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Conference: Reconstructive and Experimental Archaeology 2011 (RE-ARC)

Mark Butler (US)

The second annual Reconstructive and Experimental Archaeology Conference was held at the Schiele Museum of Natural History, Gastonia, NC, 16-17 October, 2011 and was attended by over 50 participants representing at least 10 states, two countries and an unknown number of general museum visitors.

We were extremely fortunate to have Dr Nick Dixon serve as our Key Note speaker. Dr Dixon is the chief excavator, designer and current director of the Scottish Crannog Centre located on/in Loch Tay, Kenmore, Scotland. Dr Dixon delivered a very informative, exciting and highly entertaining description of both the on going under water archaeology efforts, descriptions of excellent preservation conditions and the resulting structural reconstruction efforts. Check out their website at www.crannog.co.uk.

The purpose of the Reconstructive and Experimental Archaeology Conference is to promote and stimulate interest in reconstructive and experimental archaeology; to support and facilitate an active and open exchange of information between all related groups; to serve as a bond among those interested in this and related subjects; to publish and to encourage publication; to advocate and to aid in the conservation and development of related data; and to encourage an appreciation, high standards, development and support for the scientific application of reconstructive and experimental archaeological research.

Several informative papers were presented.
• Carolyn Dillian (Coastal Carolina University) and Charles Bello (FEMA) explained their research approach into prehistoric pigments. A variety of pigments was used by prehistoric peoples in the eastern United States, with white, red, and black the most common. The mineral vivianite may have served as one source for blue pigment. The authors combined geology, ethnohistory, and experimental archaeology.
• Larry Kinsella explained his theory about the use of the bannerstone as a game-specific atlatl accessory.
• Sean Taylor investigated how modern development or land management practices influence artefact locations. He specifically addressed the effects timber harvesting equipment had on planted artefacts.
• Joseph Herbert and Michael Smith described experiments on pottery composition. A lot of Woodland period pottery from the South-eastern U.S. is grog-tempered ware. Methods for identifying grog are typically assumed to be effective, but experiments were needed to assess the value of such identification methods.
• Steve Watts presented a Stone Age challenge: from Flint to Fish. Starting out with only one flint nodule and one hammer stone, and using only stone age technologies, the challenge was to produce fishing gear utilizing tools made from that one nodule and raw material gathered from the local landscape. Research questions centred on the archaeologically ‘invisible’ technologies involved in Stone Age fishing and an understanding of the fish-taking techniques beyond the tools.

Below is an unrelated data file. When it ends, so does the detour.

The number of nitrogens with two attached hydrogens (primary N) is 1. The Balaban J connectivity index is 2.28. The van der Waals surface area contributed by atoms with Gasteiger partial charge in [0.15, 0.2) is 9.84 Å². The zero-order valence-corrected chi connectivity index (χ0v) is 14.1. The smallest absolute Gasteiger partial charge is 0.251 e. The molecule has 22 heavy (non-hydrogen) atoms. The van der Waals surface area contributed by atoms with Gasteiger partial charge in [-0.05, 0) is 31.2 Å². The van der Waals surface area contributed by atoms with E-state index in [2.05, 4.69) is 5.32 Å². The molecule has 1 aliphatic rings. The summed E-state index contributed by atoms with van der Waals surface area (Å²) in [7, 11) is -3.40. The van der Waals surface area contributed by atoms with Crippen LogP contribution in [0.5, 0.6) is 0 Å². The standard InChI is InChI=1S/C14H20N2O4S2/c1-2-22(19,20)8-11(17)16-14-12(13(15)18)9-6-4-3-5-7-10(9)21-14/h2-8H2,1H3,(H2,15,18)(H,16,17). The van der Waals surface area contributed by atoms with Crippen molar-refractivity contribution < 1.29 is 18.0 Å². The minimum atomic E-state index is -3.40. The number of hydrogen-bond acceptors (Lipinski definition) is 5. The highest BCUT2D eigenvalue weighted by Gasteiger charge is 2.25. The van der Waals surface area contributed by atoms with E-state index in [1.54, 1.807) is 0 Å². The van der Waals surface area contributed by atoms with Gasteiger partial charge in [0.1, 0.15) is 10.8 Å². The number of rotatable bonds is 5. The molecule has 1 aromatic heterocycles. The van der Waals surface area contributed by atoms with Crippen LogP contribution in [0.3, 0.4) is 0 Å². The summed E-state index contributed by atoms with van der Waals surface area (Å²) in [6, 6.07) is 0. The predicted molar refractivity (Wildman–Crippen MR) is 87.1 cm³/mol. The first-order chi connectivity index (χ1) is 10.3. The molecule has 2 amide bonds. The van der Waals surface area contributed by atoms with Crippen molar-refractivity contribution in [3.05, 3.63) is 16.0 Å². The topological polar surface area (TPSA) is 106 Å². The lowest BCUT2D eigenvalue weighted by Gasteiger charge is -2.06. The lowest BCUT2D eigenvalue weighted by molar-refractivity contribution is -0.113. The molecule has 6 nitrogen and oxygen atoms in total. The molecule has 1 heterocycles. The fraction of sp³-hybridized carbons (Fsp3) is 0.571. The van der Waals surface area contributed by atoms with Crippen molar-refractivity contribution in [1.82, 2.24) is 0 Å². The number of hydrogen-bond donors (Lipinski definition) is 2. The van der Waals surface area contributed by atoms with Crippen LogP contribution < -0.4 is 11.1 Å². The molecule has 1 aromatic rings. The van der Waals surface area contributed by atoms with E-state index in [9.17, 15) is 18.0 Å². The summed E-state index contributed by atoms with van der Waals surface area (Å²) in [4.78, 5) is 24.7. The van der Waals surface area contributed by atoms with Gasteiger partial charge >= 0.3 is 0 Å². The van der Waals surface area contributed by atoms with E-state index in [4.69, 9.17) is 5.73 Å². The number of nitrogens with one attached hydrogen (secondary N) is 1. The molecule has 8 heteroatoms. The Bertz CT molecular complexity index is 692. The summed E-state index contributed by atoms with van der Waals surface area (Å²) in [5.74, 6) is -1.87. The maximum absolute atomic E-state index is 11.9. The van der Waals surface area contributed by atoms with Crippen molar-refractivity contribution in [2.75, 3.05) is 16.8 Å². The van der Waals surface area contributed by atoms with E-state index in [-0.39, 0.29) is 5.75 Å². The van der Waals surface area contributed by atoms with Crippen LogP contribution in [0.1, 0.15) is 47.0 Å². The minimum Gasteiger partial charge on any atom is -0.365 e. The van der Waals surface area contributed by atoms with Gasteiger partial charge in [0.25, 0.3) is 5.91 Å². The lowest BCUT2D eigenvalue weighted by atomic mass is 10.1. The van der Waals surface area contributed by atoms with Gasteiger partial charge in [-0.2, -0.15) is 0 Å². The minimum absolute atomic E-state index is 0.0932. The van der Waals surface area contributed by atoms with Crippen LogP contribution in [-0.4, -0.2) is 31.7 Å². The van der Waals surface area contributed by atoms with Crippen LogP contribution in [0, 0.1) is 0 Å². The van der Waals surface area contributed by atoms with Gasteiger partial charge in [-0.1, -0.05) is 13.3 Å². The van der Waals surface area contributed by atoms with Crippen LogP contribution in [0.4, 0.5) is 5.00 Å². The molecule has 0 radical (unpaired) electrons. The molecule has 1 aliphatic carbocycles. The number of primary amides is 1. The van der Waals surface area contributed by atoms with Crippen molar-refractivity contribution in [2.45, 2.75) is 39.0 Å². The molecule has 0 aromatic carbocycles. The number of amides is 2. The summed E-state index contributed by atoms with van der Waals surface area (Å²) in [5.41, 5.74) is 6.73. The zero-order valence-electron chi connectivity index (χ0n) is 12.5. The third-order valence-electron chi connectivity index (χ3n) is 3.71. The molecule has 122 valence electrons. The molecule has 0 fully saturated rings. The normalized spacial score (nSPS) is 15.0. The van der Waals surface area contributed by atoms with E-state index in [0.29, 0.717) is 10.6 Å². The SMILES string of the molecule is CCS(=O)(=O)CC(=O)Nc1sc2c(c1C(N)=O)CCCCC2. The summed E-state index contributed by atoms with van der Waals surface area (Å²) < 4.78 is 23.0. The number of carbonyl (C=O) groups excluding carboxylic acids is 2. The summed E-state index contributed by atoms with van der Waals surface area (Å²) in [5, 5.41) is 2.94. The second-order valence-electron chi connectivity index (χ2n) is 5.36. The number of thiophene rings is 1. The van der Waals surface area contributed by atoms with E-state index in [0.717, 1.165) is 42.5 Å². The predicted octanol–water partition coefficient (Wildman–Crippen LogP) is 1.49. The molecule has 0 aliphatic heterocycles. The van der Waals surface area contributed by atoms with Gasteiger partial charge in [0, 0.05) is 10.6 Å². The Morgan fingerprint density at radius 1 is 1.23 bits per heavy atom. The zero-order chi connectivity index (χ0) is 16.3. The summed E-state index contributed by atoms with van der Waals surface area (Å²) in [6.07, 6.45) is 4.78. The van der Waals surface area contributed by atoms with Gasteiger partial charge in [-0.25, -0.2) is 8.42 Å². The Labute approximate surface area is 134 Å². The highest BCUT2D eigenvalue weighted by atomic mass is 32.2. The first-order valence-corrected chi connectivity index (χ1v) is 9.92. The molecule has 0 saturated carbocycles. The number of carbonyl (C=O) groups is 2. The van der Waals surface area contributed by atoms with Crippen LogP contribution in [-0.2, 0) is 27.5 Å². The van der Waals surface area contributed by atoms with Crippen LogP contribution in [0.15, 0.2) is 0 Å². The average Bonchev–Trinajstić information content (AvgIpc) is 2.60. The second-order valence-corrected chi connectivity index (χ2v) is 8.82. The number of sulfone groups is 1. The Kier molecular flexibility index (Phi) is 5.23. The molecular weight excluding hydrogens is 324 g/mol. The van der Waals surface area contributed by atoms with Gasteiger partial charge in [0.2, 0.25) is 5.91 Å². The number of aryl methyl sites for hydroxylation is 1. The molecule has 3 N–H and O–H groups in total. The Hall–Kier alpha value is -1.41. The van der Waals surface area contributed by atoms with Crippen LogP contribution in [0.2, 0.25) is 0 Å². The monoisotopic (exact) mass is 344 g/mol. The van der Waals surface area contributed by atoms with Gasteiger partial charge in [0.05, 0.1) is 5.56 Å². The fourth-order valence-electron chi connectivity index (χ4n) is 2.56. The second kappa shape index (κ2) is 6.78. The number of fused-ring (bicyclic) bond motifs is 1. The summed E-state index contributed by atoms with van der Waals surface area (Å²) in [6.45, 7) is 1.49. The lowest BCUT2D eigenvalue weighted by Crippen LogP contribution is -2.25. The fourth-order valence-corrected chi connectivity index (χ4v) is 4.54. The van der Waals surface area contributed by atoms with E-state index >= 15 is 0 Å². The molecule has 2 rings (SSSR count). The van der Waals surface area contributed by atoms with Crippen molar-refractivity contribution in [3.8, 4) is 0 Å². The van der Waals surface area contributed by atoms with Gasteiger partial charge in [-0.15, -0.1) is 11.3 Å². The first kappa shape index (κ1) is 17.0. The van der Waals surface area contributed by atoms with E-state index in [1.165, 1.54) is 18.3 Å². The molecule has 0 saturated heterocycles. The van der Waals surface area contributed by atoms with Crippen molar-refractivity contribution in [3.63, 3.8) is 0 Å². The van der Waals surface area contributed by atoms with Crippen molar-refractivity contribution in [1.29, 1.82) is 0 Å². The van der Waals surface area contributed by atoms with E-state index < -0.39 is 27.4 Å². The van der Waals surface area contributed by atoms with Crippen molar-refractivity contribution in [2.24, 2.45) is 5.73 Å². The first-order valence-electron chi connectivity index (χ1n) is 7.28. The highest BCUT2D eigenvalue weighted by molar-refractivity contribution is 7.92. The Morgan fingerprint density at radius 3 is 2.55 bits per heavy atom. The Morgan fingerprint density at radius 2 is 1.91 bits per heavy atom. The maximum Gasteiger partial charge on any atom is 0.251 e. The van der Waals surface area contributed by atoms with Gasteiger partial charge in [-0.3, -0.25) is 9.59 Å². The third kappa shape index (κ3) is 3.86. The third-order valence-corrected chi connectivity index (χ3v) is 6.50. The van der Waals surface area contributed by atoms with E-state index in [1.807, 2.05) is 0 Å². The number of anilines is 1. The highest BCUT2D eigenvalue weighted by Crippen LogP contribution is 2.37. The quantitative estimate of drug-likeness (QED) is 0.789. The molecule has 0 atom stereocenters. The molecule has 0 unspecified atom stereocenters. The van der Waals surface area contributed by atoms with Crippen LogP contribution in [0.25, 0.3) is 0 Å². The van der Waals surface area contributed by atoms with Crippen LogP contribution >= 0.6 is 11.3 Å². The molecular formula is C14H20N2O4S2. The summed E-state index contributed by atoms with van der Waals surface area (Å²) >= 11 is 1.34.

• Michael Miller tried out an experimental approach for identifying specific percussion tools used by the flintknapper. This way, we can expand on traditional approaches and add to our understanding of flake formation and typology.
• Jack Cresson also discussed lithic technology; not the simple, straightforward percussion and pressure techniques but grinding as a preparatory technique to finished flaking, known as ‘flake over grind’ technique or FOG.
• Maria-Louise Sidoroff, Laurie Cowell, Noor Mulder-Hymans moved with their paper all the way to Jordan. They looked into eggshell thin walled cooking pots from the Nabataean period. Results of forming experiments confirmed that the style of cooking pots under research was created by highly skilled potters, whose chaîne opératoire involved complex cognitive processes.

This year’s Poster Section included a description of Nabbian pottery replication experiments, investigations into potential early ‘brain-tan’ hide working techniques without the use of stone or metal tool technologies and a very interesting and educational poster on the value of archaeological reconstructions and associated economic development projects from Spain.
Several ‘hands-on’ breakout sessions focused on prehistoric/early historic period activities such as flint knapping, dart twisting, hide working, cordage and drop spindle technologies, etc. were also offered.

The final day was opened with a round table discussion on Teaching Experimental Archaeology in the Academic Setting and was conducted by Dr Bill Schindler.

Dr Errett Callahan, originator and designer of the Cahokia House reconstruction, gave a final slide presentation documenting the history and design of the Cahokia House Reconstruction Project. The slide collection and some associated materials are now housed in the permanent collections of the Schiele museum.

This year the board also instituted the Fire Keepers Award, recognizing those individuals who make a significant contribution to REARC and/or the fast growing field of reconstructive and experimental archaeology. This year’s Fire Keeper Award was presented at the annual Ground Breakers Dinner to Dr Ann Tippit in recognition for her (and the Schiele Museums) on-going support of REARC. The Schiele Museum has again offered to host next year’s conference, which is scheduled for October 19-21, 2012. Keep an eye out for details as they develop at www.rearc.us.

This year the board also instituted the Fire Keepers Award, recognizing those individuals who make a significant contribution to REARC and/or the fast growing field of reconstructive and experimental archaeology.
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Ground Breakers Dinner
Knapping Technique Lecture
Mineral pigment breakout session
Poster session discussions
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